You also need the right house for it
Nintendo is the king when it comes to experimentation.
I would have really liked to have seen how wacky the Wii Vitality Sensor would have gotten, but in its stead, we’ve seen Labo and countless other flights of fancy. Mario Kart Live is the latest in a long line of toys from Nintendo, and like many others, you get out what you put into it.
Let’s start with the setup, because this kind of gadget begs for more information on how it actually works. The box comes with: one racer with a camera strapped to the top (we got Mario, but there’s also Luigi at this time), four gates (to place around your house and create the track), two arrow signboards, and a USB charging cable for the car. The rest is done via the app that connects to the RC car, which requires a Nintendo Switch.
Speaking of, that process is very painless: head to the eShop and grab a 965MB program. Once you’re done, there’s a button on one of the sides of the car to sync the toy. Press it and point the toy’s camera at an on-screen QR code. In all, the pairing process took about five seconds, with a subsequent firmware update taking around one minute. The game thankfully knows if you have a USB cable attached to the kart — and warns you before you start it up (if for some reason your kid thought it would be funny to rip it out while charging).
As far as the track goes, “some assembly required” is even a bit erroneous for how easy it is. The four gates merely require two quick folds to have the arrows on the side serve as “feet” to hold them up, and the two directional signs are mostly for decoration and can be plopped on the ground willy-nilly. Although Nintendo suggests that you charge the kart first, you can go from unboxing to racing in-game in 15 minutes if you really want to. Here’s the thing though: you need the space for it.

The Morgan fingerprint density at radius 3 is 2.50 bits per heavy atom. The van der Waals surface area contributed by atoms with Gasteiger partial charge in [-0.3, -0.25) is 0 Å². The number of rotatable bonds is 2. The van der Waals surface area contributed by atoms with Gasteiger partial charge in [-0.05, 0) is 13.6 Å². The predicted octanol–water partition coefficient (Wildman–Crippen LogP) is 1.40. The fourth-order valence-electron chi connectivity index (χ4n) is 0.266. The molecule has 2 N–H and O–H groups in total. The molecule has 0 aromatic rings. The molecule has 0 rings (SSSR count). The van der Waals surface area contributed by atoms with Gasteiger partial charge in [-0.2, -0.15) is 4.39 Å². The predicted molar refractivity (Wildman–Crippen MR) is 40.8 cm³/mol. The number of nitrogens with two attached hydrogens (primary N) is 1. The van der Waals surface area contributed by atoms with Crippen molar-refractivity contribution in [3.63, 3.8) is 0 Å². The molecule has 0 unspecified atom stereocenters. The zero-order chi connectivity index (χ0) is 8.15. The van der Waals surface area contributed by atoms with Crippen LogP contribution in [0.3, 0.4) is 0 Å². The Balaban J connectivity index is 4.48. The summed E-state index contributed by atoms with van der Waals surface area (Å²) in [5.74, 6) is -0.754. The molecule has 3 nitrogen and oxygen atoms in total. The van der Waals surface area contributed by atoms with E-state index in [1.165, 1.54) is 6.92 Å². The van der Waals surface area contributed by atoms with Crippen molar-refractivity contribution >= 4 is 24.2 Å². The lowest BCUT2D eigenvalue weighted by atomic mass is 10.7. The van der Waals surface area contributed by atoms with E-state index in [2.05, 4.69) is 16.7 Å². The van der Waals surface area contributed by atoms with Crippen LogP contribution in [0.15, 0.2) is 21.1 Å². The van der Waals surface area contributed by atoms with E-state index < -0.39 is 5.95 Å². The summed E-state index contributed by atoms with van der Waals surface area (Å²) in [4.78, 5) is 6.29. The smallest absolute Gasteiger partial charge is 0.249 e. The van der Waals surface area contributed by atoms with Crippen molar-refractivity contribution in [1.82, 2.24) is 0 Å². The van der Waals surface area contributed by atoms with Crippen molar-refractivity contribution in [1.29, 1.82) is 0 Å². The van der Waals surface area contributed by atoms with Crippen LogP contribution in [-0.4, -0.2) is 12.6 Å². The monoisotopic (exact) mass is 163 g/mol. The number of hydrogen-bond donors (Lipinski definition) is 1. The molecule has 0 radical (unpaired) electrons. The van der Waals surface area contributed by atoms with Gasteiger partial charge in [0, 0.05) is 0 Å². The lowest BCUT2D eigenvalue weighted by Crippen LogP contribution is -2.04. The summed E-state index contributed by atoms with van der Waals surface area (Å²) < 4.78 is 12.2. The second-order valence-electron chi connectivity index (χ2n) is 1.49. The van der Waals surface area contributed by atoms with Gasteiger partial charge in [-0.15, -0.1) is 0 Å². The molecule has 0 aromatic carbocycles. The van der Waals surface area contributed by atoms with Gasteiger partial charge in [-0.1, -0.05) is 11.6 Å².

Nintendo recommends a 10’x12′ area, with “room for scaling” depending on your desired kart speed. My house is built vertically, so I had to run my Mario Kart Live track from my living room through my kitchen and back around in a loop. That involves carpet and linoleum floors, with the racing transitions that entails. At first I was worried that the kart would get snagged or lag a little bit, but it was fine.
There’s a lot of wow factor involved in Mario Kart Live initially. It does in fact “just work,” and I had a blast driving it around the house while my cats tried to make heads or tails of what the hell this little device was. While training, you can also steer it wherever you want, so I tried to navigate the obstacle courses of various child toys (like my daughter’s small plastic slide) or my kitchen table. The kart is very sturdy and even after running it into a few walls for tests, it doesn’t look particularly scuffed or permanently damaged.